The feeling of rapid change and tectonic shifts in global society are tangible and disorienting, perhaps to a degree not seen since the fall of the Soviet Union twenty-five years ago. Brought to a head with the recent U.S. election and a wave of similar upheavals worldwide, epic societal trends are making many wonder how we got to this place and fear for the uncertainty of the future.
In his latest book Thank You For Being Late: An Optimist’s Guide to Thriving in the Age of Expectations, Thomas L. Friedman identifies three rapidly accelerating forces behind these disruptions: Moore’s Law (technological change), the Market (globalization), and Mother Nature (climate change). His work serves as both an explanation of the state of our world and a guide to navigating and surviving these changes. Rather than struggle against them, he recommends “being late”—taking the time to both reflect upon these changes and to appreciate this watershed moment in history.
Carnegie’s David Rothkopf hosted a conversation with Friedman, about why they believe optimism is the only logical conclusion an intellectually rigorous assessment of history can produce.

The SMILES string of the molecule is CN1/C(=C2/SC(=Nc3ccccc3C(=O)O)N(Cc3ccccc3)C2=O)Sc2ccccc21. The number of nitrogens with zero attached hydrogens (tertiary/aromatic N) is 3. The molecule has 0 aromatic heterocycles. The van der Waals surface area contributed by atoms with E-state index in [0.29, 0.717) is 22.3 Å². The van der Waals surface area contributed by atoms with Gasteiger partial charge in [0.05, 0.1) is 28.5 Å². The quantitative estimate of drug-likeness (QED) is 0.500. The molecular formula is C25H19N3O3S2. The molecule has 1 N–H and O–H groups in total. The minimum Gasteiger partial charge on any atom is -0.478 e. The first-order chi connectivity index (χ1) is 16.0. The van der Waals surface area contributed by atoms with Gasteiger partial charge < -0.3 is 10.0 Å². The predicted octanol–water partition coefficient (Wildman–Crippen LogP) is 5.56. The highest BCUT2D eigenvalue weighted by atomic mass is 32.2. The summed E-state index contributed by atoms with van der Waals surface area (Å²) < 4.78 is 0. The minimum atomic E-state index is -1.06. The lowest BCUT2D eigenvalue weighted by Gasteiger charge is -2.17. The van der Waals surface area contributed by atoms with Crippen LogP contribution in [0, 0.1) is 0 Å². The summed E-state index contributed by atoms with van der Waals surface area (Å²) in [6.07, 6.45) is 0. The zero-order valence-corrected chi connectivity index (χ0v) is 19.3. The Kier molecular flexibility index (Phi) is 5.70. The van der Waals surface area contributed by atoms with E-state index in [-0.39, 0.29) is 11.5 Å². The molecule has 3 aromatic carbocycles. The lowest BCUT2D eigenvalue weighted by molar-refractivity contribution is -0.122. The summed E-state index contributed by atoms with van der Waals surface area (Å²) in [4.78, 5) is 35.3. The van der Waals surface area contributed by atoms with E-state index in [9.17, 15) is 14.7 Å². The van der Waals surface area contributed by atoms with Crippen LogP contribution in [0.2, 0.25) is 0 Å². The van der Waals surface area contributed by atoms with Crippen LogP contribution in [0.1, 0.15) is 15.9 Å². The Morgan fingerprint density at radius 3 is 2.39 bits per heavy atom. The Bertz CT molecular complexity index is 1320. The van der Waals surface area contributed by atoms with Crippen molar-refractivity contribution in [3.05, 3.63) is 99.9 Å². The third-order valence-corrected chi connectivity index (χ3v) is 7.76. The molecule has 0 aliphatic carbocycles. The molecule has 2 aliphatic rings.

The first 150 attendees received a complementary copy of Thank You for Being Late.
William J. Burns
William J. Burns is president of the Carnegie Endowment for International Peace. He previously served as U.S. deputy secretary of state.
Thomas L. Friedman
Thomas L. Friedman is an internationally renowned author, reporter, and, columnist, as well as the recipient of three Pulitzer Prizes. He is the author of Thank You for Being Late.
David Rothkopf is a visiting scholar at the Carnegie Endowment for International Peace as well as CEO and editor of Foreign Policy magazine.